Same Words, Different Meaning

Rabbi Jason Bonder
Rabbi Jason Bonder (Courtesy of Rabbi Jason Bonder)

By Rabbi Jason Bonder

Parshat Vayigash

There is a wonderful teaching about a student who approached a rabbi and asked, “Rabbi, why is it that we read the Torah year after year?” The rabbi replied, “The beauty of reading the Torah each year is that while the words of Torah are always the same, we return as different people each year.”

It was when I sat down to write this commentary that I realized I had written about this very portion, Vayigash, in the Jewish Exponent last year as well. (Go ahead, I’ll give you a moment to type “Vayigash Jewish Exponent Rabbi Jason Bonder” into Google.) The teaching above holds true here. The words of Vayigash remained the same. But I have returned to them a different person.

When I realized that I wrote on this portion last year as well, I typed those very words above into Google myself to check if my memory was correct. Sure enough, I found my article and saw the date, Jan. 3, 2020. Suddenly, the memories came flooding back.

I remember the strong smell of coffee that Shabbat morning after the article was printed as I sat in our library at Congregation Beth Or where our weekly Torah study was held. Congregants brought in printed copies of my article to share with me. I remember the smiling faces of our group as we gathered, and I remember smiling as I witnessed one member of our community embracing friends after they had returned from a hiatus of just a few weeks from our class.

Toward the end of our study session that morning, I remember the familiar sound of chatter upstairs. Hundreds of people were gathering for a Shabbat morning service as two b’nei mitzvah were quietly, and nervously, rehearsing their Torah portions one last time before being called to the Torah for the very first time. Things I once looked at with nothing but joy — sitting together in a small room to study, embracing those we have not seen in some time, and being in a large crowd for prayer — I now see as risky endeavors.

Last year, when I read this week’s portion, I saw the sons of Jacob standing across from one another, face to face, fundamentally changed. I attributed the root cause of their changes to their behavior toward one another. Joseph’s years of flaunting his status as Jacob’s favorite son, and the brothers’ act of tossing Joseph into the pit, had left scars on these now fully-grown men.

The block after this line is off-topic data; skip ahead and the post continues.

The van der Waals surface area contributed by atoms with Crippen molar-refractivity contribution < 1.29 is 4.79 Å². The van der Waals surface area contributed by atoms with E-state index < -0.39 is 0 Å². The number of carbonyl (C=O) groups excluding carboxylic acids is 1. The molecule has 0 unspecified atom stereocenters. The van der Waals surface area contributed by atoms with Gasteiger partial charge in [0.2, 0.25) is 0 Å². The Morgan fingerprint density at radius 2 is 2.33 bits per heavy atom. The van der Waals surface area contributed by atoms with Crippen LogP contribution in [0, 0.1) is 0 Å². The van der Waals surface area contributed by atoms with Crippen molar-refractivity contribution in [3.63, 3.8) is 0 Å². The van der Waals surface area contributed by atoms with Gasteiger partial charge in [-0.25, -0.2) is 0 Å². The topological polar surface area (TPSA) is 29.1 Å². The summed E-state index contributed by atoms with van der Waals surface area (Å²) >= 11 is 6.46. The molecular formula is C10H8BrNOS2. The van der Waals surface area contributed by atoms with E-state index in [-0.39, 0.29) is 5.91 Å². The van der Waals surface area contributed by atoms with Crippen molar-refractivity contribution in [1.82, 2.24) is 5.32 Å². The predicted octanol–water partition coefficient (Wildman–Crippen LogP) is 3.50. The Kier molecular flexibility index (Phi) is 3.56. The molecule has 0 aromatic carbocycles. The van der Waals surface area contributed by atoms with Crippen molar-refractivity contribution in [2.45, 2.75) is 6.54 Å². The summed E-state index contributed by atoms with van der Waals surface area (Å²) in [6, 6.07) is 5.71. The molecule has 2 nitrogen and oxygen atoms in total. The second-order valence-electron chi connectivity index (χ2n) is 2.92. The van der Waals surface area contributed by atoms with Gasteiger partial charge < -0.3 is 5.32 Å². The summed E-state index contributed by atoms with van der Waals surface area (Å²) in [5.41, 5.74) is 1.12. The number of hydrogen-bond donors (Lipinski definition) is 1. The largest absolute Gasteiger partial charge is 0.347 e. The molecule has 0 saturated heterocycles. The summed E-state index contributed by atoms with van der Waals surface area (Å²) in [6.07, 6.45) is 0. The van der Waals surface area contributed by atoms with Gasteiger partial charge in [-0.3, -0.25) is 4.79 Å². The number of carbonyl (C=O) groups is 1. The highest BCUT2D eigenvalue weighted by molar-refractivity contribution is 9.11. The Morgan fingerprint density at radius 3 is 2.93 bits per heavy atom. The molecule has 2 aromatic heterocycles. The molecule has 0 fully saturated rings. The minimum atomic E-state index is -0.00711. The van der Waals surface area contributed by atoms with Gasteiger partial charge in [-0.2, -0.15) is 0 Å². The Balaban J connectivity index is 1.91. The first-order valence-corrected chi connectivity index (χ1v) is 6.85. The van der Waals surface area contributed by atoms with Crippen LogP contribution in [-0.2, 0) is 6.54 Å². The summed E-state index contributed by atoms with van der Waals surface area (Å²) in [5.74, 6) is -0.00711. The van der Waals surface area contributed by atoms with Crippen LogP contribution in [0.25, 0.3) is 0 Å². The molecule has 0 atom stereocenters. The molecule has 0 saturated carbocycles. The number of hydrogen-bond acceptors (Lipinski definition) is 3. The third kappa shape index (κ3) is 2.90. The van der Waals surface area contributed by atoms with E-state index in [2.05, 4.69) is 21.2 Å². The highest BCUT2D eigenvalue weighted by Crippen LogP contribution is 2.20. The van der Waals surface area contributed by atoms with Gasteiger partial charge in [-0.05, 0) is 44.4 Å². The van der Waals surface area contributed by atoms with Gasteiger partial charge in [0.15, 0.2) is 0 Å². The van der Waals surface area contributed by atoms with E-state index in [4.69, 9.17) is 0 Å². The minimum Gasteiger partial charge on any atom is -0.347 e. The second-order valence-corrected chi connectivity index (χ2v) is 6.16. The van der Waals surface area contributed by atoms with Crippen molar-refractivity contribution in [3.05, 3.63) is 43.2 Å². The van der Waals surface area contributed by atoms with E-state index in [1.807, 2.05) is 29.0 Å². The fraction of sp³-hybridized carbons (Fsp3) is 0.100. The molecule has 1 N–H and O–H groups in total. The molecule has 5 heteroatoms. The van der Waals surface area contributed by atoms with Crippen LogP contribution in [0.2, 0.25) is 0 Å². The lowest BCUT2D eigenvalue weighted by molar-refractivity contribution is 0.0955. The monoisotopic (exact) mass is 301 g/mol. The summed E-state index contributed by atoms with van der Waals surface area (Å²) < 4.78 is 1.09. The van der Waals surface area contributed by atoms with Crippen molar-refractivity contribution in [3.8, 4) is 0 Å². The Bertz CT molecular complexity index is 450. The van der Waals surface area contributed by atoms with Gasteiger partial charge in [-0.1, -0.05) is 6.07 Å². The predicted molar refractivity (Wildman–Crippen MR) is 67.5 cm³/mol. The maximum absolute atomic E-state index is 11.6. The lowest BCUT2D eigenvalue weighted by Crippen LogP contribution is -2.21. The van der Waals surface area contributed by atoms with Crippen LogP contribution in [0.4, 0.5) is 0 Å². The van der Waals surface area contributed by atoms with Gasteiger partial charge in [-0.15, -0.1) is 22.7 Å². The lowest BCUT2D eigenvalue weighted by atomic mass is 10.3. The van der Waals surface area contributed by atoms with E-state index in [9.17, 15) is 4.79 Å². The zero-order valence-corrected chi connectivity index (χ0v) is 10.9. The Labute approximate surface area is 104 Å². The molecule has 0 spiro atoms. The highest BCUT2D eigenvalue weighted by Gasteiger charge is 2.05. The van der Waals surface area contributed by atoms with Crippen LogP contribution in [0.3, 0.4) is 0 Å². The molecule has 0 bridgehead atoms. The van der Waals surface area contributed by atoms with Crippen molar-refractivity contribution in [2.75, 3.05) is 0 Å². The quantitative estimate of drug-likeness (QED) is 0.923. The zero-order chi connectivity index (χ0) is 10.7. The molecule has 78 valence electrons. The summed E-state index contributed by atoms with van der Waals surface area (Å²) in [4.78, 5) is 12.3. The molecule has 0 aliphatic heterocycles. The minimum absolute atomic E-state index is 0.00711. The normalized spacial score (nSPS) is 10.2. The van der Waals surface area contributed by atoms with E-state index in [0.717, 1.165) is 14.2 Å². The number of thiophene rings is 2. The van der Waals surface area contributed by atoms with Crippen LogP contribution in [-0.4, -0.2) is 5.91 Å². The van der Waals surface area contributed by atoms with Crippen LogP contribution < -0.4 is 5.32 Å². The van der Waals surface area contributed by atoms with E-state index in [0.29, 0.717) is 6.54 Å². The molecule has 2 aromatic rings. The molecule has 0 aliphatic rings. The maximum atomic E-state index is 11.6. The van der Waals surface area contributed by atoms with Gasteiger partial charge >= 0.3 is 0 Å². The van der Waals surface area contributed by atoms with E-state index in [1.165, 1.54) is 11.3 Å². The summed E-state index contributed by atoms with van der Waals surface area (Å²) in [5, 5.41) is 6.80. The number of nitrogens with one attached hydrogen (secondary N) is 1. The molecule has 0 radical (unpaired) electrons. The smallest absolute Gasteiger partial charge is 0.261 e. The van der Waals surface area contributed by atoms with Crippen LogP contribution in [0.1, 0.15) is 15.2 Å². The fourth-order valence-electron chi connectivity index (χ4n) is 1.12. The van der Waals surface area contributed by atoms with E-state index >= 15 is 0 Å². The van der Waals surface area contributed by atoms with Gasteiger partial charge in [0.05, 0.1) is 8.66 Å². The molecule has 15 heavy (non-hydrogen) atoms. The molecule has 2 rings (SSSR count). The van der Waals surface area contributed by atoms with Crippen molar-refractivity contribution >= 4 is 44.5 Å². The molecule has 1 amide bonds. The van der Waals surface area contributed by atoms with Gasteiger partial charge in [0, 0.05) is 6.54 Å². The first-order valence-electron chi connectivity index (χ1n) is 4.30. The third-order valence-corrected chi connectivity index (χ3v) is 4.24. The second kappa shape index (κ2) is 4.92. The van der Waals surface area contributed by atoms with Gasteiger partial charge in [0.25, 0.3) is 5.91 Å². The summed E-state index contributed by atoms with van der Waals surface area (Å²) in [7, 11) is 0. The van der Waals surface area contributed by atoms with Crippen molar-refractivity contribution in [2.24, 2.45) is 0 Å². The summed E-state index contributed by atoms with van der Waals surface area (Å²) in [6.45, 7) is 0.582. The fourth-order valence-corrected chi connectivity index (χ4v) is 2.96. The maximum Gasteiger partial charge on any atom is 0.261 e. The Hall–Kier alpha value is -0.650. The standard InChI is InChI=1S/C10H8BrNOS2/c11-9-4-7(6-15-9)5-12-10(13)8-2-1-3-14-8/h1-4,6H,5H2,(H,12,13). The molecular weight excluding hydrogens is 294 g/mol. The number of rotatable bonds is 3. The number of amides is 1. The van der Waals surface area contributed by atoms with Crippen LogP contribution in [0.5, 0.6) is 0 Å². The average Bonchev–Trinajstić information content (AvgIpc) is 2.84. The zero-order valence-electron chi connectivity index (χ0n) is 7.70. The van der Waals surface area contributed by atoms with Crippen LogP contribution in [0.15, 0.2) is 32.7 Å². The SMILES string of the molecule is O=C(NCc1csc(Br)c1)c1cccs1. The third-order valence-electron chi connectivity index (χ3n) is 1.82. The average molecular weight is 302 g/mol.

This year, I come face to face with Vayigash as a changed person, living in a changed world, and that is reflected back to me in the way I see this week’s portion. This year, I see brothers who were profoundly changed not only by each other, but by a problem of pandemic proportions — famine.

When Joseph’s brothers don’t recognize him, I think, with a smile on my face, about the people in my life who have become unrecognizable due to “pandemic beards” or new hair styles. But I see and identify with Joseph in other ways which are not nearly as lighthearted.

I see myself in Joseph — a man longing to see a parent, knowing they are just a moderate journey away. I see myself in Joseph — a parent raising two children who often ask him, “When can we go back to our grandparents’ homes?”

Last year, I understood the verse about Joseph’s crying as a release of the anguish of his childhood. “His sobs were so loud that the Egyptians could hear and so the news reached Pharaoh’s palace.” (Genesis 45:2) This year, I encounter these words with bittersweet hope, seeing in this moment a time when Joseph can, even if just momentarily, set down from his shoulders the pressures of living through a famine, and I pray that our world can experience this too amid our trying times.

Last year, I read the verse about Joseph and his brothers embracing one another as a willingness to put their past behind them. “He kissed all his brothers and wept upon them. Only then were his brothers able to talk to him.” (Genesis 45:15). This year, I see this as a mutual recognition of the suffering everyone had endured through the ongoing famine and a promise to hold onto a hope that times would soon be better.

The Torah can act as a mirror for us. When we return to the same words, they show us something about ourselves and the times in which we live. If we can see a bit of ourselves in Joseph and his brothers, and if we can see our hard times of coronavirus in the great pressures of the era that Jacob’s sons endured, that gives me great hope.

If we can see our reflection in the words of Vayigash, then we can see ourselves embracing once again, learning from the obstacles we are enduring, and working together toward a safer and brighter future. l

Rabbi Jason Bonder is the associate rabbi at Congregation Beth Or in Maple Glen. The Board of Rabbis of Greater Philadelphia is proud to provide diverse perspectives on Torah commentary for the Jewish Exponent. The opinions expressed in this column are the author’s own and do not reflect the view of the Board of Rabbis.


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